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DCU UX Course Project: Prototyping


Team Based Learning company (Hypothetical)


My Role:

UX Designer


Developing prototypes which could be used to get feedback from users for an online Team Based Learning tool.


March 2020 – April 2020



About the brief:
Team Based Learning includes the delivery of Individual and Team quizzes, as well as Peer assessments of your fellow teammates.


The objective here is to demonstrate your ability to develop useful paper prototypes, showcases two different features for TBL tool.

Prototype 1

The first prototype created is a mobile version of the TBL online tool, showing how the RAT quiz would work. The screen dimensions were based on a Samsung galaxy S9 phone. Babich (2018) states that it is better to work ‘mobile-first’, i.e. to start with the smaller screen size first, the restricted area forces the prioritisation of content, as opposed to fitting all the elements into a desktop screen then encountering issues when it comes to accommodating the same content on smaller format.

Prototype 2

The second prototype is a desktop version of a tool for facilitating peer assessment for group work. It shows the peer review section as a sidebar on the homepage, with the homepage represented in a generic style to allow for focus on the peer review function. The sidebar has small icons representing the team members, alongside their percentage score of how you have valued their contributions to a group project. At the bottom of the sidebar is the button to view more details and to edit the information. This brings us to the full peer review screen with more of the evaluation criteria where you can score different aspects of their contributions.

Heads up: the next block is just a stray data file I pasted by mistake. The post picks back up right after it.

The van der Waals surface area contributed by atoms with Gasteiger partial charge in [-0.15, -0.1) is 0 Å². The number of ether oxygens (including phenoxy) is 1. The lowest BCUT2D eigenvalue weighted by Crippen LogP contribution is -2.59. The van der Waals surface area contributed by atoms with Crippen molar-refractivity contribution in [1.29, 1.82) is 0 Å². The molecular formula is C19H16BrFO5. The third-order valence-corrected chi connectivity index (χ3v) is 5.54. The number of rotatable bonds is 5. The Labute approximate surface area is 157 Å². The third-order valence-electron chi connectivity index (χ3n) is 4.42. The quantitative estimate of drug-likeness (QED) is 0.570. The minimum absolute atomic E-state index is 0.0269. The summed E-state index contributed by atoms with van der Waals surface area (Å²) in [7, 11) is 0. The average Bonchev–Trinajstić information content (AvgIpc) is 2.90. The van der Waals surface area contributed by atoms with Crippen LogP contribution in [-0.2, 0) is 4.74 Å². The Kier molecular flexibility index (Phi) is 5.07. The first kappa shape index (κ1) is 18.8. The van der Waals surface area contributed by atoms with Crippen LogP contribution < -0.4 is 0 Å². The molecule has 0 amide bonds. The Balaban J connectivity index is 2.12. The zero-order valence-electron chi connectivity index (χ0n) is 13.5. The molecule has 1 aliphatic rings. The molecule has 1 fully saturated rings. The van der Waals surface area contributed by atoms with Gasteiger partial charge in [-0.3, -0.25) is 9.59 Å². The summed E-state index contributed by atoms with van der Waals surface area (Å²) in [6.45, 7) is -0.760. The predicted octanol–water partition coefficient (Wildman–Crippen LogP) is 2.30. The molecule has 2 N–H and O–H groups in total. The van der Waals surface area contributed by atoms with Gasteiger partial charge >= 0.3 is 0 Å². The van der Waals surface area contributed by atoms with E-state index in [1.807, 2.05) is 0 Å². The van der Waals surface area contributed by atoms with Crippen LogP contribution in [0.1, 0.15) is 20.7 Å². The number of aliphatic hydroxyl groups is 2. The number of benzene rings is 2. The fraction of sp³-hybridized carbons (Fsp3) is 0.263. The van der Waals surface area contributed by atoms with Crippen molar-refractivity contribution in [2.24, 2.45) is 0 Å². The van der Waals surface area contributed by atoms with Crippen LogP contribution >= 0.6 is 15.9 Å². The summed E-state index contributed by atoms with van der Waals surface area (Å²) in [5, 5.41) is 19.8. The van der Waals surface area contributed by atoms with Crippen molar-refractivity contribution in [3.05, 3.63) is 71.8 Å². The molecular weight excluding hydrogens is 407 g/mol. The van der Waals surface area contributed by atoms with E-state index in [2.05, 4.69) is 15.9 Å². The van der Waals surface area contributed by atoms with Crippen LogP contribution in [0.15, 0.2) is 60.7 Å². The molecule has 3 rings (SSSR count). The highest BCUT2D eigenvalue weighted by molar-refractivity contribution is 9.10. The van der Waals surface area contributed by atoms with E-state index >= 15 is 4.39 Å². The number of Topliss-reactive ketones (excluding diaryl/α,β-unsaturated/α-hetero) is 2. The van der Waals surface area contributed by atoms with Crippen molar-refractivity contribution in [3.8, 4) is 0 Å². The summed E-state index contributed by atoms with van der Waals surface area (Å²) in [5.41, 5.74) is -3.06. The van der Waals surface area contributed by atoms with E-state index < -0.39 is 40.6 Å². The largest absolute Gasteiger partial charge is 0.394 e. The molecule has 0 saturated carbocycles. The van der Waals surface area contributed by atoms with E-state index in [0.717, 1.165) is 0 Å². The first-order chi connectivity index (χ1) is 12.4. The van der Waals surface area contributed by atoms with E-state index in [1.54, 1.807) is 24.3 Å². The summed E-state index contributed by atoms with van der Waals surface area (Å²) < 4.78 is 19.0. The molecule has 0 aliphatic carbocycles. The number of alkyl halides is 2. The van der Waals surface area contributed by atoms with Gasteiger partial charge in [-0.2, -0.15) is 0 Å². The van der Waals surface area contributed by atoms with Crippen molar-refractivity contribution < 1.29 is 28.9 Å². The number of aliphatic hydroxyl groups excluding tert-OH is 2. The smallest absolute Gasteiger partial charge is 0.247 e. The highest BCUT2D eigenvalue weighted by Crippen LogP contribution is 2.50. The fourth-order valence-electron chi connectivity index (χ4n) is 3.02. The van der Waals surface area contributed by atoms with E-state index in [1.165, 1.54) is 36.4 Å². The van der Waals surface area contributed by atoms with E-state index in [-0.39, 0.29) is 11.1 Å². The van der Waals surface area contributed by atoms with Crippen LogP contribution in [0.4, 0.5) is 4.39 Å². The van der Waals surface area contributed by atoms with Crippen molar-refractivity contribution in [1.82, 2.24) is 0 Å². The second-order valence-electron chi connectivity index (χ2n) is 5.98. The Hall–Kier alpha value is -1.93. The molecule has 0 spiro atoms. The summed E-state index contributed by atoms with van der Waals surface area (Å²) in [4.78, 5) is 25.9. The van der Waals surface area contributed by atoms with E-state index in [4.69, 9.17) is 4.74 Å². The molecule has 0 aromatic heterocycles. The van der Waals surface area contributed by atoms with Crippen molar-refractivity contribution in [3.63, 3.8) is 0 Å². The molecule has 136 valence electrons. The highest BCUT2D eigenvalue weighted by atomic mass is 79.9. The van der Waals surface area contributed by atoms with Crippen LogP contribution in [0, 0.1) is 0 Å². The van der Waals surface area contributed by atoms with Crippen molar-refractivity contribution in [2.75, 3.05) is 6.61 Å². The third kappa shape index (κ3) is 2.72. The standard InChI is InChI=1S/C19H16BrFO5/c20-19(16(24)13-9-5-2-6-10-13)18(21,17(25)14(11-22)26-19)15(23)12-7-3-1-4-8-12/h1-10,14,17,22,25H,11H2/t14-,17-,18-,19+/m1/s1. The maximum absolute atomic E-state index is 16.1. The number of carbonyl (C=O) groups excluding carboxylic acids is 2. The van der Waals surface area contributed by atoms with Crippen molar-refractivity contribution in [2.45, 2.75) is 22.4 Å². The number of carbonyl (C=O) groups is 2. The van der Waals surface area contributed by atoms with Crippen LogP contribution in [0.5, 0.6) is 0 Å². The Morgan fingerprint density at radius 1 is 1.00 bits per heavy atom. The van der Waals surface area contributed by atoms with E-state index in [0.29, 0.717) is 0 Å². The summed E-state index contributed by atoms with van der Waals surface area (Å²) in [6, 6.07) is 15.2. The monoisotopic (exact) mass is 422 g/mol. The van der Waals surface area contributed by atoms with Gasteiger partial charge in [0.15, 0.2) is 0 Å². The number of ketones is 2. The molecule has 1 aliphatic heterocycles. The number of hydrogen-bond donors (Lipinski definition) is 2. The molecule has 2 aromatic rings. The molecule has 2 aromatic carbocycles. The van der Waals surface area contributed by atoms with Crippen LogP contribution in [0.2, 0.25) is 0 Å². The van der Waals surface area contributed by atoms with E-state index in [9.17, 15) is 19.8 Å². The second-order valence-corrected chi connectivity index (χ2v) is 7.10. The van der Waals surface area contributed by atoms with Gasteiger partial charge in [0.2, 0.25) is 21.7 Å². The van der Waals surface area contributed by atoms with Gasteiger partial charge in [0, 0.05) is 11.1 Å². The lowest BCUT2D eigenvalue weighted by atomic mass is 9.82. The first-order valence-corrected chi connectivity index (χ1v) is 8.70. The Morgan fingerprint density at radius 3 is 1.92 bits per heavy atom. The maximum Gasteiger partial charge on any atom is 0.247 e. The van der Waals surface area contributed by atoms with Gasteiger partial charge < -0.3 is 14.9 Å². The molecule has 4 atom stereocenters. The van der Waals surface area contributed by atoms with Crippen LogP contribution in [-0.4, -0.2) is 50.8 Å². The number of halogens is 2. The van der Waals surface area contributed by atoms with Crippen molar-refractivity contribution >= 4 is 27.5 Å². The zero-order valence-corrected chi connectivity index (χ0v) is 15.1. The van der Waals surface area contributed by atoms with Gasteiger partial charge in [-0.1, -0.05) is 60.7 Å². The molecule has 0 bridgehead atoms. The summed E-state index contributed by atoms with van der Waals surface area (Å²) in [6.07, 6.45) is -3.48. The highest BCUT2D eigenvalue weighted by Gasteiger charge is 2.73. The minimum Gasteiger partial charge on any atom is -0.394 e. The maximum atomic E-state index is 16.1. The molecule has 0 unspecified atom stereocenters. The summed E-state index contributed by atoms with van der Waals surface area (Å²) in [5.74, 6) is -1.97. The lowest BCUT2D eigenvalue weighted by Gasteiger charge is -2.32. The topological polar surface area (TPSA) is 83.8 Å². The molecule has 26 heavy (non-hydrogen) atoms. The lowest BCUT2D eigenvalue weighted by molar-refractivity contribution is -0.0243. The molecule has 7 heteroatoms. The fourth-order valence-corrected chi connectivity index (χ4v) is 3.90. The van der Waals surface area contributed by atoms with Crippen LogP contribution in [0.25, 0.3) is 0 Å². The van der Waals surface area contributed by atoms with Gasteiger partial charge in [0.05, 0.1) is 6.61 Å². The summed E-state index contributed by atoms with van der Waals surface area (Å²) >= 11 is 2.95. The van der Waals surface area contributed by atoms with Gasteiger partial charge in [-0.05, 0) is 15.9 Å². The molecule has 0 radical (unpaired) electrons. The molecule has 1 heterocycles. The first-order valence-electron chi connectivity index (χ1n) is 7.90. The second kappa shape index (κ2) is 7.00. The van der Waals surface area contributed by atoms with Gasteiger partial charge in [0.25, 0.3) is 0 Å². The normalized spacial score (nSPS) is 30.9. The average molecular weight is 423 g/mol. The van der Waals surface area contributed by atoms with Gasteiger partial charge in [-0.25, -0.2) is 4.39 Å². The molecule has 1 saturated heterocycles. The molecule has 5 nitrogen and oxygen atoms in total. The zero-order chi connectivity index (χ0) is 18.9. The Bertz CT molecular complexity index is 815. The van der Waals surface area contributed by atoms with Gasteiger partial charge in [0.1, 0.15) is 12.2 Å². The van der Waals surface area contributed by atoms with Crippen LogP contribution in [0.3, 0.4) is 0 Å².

This is the main element on the page, but there are also some questions on the team dynamics with text boxes to allow for more open-ended feedback. The percentage value is also shown again, the full screen size allowing for a pie chart visualisation showing the contributions split. On the paper-based feedback form, the text explaining this part can be misinterpreted. The example shows four spaces for names, but some teams varied in size, leaving some unsure if they were included in the evaluation themselves and as such may only evaluate their teammates or may otherwise calculate the percentages wrong. When it is done through the peer assessment tool proposed in this prototype, the assigned team members are visible so participants know everyone is included, and also the pie chart and inputs would allow only for the total percentages to reach 100%, removing the ability for users to make an error that can be made on a paper form. Once the method for completing this task, the user can focus more on the information they are giving, and the tutors can be satisfied that it is harder to receive incorrect data from the assessment.

The current paper peer assessment form delivered as part of an assignment can also be overlooked amongst the instructions and marking rubrics presented, or only filled in at the last minute as a student is preparing their submission. The position of the sidebar on the homepage may also help keep the in the mind of the student when logged into the tool. Even without clicking onto the page, the profile pictures beside percentages should serve as a quick glance reminder of the evaluation process.